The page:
Yesterday, the UN held a major conference on climate change (Bush was a no-show) and the Secretary-General called for immediate action to preserve the future of the planet. In a separate event, the President will call for a consensus about the world’s highest-emitting nations that would allow each to set their own voluntary limits on greenhouse gas emissions instead of it being ordered by an international treaty.
Not a good idea, I know. But let’s accept Bush’s logic for a moment (and only a moment, before you slip into dementia). He believes that governing entities should be given latitude to make the climate change policies that they see fit, rather than having them signaled from on high. Unless, of course, that refers to states in this country and the one on high is him:
The Bush administration has conducted a concerted, behind-the-scenes lobbying campaign to try to generate opposition to California’s request to regulate greenhouse gas emissions from cars and trucks, according to documents obtained by the House Committee on Oversight and Government Reform […]
A flurry of e-mails among Transportation Department (DOT) officials and between its staffers and the White House, released yesterday, highlights efforts that administration officials have made to stir up public opposition to the waiver. Rather than attacking California’s request outright, Bush officials quietly reached out to two dozen congressional offices and a handful of governors to try to undermine it.
One May 22 e-mail written by Jeff Shane, undersecretary of transportation for policy, outlined how Transportation Secretary Mary Peters orchestrated the campaign. Peters “asked that we develop some ideas asap about facilitating a pushback from governors (esp. D’s) and others opposed to piecemeal regulation of emissions, as per CA’s waiver petition,” Shane wrote. “She has heard that such objections could have an important effect on the way Congress looks at the issue.”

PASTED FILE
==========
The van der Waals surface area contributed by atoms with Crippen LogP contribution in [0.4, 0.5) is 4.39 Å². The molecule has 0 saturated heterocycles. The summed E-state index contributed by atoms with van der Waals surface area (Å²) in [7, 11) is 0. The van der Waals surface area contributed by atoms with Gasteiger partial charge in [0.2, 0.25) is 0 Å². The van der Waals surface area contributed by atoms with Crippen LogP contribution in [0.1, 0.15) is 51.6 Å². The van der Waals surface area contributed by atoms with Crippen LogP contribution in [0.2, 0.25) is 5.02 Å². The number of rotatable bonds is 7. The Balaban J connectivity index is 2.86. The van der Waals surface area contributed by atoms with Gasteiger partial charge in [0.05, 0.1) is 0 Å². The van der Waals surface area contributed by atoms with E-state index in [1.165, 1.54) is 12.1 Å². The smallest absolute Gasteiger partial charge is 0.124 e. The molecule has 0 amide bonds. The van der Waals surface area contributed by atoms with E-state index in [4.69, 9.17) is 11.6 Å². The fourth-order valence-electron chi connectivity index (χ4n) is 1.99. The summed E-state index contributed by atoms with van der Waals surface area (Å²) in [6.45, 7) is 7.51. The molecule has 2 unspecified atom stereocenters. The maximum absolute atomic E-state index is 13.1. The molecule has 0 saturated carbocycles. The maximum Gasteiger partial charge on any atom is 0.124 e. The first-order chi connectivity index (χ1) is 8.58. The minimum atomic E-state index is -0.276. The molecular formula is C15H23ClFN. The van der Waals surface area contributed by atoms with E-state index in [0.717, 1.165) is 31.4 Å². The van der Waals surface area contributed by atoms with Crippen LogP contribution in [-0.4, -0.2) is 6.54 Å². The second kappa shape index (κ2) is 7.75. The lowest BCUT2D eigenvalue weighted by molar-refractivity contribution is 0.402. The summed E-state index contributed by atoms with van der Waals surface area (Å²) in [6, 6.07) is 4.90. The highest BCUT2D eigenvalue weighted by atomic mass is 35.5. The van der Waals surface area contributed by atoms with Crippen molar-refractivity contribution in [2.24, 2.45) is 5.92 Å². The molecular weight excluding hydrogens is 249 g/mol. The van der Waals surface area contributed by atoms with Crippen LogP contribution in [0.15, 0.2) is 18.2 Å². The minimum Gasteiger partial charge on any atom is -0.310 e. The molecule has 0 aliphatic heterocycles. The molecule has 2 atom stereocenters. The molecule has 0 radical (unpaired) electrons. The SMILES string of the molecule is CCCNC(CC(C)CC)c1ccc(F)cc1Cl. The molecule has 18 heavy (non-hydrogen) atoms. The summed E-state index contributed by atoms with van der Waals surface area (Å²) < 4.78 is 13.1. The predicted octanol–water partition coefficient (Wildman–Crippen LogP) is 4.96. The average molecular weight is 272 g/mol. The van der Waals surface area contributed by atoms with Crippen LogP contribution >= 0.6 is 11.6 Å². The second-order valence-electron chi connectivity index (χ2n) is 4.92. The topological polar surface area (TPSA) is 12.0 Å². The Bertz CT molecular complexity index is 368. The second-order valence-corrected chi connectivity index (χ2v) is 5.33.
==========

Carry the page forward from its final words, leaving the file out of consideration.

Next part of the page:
Waxman has been investigating this issue for some time. In fact, back in June, he even released a voice mail from a DOT staffer to a member of Congress asking them to oppose the EPA waiver for California. But this new data is just more evidence of the total politicization of federal agencies, and the ideologically driven desire to stop all efforts to curb the production of greenhuse gas emissions. It also happens to be completely illegal to use our tax dollars to mount such a behind-the-scenes campaign.
In a letter yesterday to James L. Connaughton, chairman of the White House Council on Environmental Quality, Rep. Henry A. Waxman (D-Calif.) asked him to “repudiate these efforts.”
“If Secretary Peters has concerns about whether California’s application meets the legal standards set forth in the Clean Air Act, she should submit comments to EPA making her case,” wrote Waxman, chairman of the oversight panel, which negotiated for three months to have the documents released. “Instead of taking this action, however, she apparently sought and received White House approval to use taxpayer funds to mount a lobbying campaign designed to inject political considerations into the decision.”
The Governor is on a barnstorming tour, selling his own action on climate change to the UN (while conveniently forgetting to mention firing the head of the Air Resources Board because he was pushing too hard for emission reductions, or the three important environmental bills on his desk he has yet to sign). He may want to speak up about this effort to undermine all anti-global warming efforts, which incidentally is coming from the standard-bearer of his own party. Or he could keep giving speeches and savor applause.